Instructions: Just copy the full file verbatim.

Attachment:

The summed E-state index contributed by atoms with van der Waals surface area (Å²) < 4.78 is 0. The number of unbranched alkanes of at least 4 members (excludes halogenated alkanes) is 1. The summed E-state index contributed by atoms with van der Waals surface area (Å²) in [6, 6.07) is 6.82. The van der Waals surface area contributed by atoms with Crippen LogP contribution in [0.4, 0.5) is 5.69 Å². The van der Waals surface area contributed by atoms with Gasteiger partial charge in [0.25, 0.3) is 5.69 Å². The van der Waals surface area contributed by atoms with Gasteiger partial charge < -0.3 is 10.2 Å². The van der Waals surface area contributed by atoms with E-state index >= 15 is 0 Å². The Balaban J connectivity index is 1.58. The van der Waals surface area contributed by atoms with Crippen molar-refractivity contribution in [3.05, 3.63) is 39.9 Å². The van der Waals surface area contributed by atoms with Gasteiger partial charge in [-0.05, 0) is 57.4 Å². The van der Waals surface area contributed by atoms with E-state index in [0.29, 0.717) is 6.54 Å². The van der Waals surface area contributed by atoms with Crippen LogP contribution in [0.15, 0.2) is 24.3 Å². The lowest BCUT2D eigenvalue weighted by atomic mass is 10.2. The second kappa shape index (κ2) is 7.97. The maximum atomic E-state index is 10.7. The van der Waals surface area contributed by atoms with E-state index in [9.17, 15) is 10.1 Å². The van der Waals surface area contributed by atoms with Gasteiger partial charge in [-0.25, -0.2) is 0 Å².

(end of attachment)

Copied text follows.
The summed E-state index contributed by atoms with van der Waals surface area (Å²) < 4.78 is 0. The number of unbranched alkanes of at least 4 members (excludes halogenated alkanes) is 1. The summed E-state index contributed by atoms with van der Waals surface area (Å²) in [6, 6.07) is 6.82. The van der Waals surface area contributed by atoms with Crippen LogP contribution in [0.4, 0.5) is 5.69 Å². The van der Waals surface area contributed by atoms with Gasteiger partial charge in [0.25, 0.3) is 5.69 Å². The van der Waals surface area contributed by atoms with Gasteiger partial charge < -0.3 is 10.2 Å². The van der Waals surface area contributed by atoms with E-state index >= 15 is 0 Å². The Balaban J connectivity index is 1.58. The van der Waals surface area contributed by atoms with Crippen molar-refractivity contribution in [3.05, 3.63) is 39.9 Å². The van der Waals surface area contributed by atoms with Gasteiger partial charge in [-0.05, 0) is 57.4 Å². The van der Waals surface area contributed by atoms with E-state index in [0.29, 0.717) is 6.54 Å². The van der Waals surface area contributed by atoms with Crippen LogP contribution in [0.15, 0.2) is 24.3 Å². The lowest BCUT2D eigenvalue weighted by atomic mass is 10.2. The second kappa shape index (κ2) is 7.97. The maximum atomic E-state index is 10.7. The van der Waals surface area contributed by atoms with E-state index in [9.17, 15) is 10.1 Å². The van der Waals surface area contributed by atoms with Gasteiger partial charge in [-0.25, -0.2) is 0 Å².